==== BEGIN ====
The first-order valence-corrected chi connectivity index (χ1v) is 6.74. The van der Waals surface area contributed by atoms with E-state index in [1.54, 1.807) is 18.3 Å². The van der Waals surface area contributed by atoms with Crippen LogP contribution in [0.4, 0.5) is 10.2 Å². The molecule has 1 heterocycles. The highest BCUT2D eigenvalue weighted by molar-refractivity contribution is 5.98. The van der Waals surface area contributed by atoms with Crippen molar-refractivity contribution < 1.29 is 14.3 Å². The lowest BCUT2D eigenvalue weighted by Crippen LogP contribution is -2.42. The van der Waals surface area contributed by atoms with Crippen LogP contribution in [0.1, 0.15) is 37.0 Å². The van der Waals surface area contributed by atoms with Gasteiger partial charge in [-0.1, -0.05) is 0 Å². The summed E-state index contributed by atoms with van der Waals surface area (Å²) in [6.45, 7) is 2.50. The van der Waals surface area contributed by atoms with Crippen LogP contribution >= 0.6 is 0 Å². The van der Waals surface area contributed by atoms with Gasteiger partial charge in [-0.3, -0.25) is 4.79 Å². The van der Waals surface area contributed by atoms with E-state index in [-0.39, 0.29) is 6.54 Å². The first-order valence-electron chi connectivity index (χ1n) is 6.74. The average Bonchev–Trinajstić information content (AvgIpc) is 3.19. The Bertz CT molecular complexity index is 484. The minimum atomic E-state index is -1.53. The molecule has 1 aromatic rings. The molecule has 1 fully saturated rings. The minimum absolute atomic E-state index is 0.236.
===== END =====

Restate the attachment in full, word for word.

The first-order valence-corrected chi connectivity index (χ1v) is 6.74. The van der Waals surface area contributed by atoms with E-state index in [1.54, 1.807) is 18.3 Å². The van der Waals surface area contributed by atoms with Crippen LogP contribution in [0.4, 0.5) is 10.2 Å². The molecule has 1 heterocycles. The highest BCUT2D eigenvalue weighted by molar-refractivity contribution is 5.98. The van der Waals surface area contributed by atoms with Crippen molar-refractivity contribution < 1.29 is 14.3 Å². The lowest BCUT2D eigenvalue weighted by Crippen LogP contribution is -2.42. The van der Waals surface area contributed by atoms with Crippen LogP contribution in [0.1, 0.15) is 37.0 Å². The van der Waals surface area contributed by atoms with Gasteiger partial charge in [-0.1, -0.05) is 0 Å². The summed E-state index contributed by atoms with van der Waals surface area (Å²) in [6.45, 7) is 2.50. The van der Waals surface area contributed by atoms with Crippen LogP contribution >= 0.6 is 0 Å². The van der Waals surface area contributed by atoms with Gasteiger partial charge in [-0.3, -0.25) is 4.79 Å². The van der Waals surface area contributed by atoms with E-state index in [-0.39, 0.29) is 6.54 Å². The first-order valence-electron chi connectivity index (χ1n) is 6.74. The average Bonchev–Trinajstić information content (AvgIpc) is 3.19. The Bertz CT molecular complexity index is 484. The minimum atomic E-state index is -1.53. The molecule has 1 aromatic rings. The molecule has 1 fully saturated rings. The minimum absolute atomic E-state index is 0.236.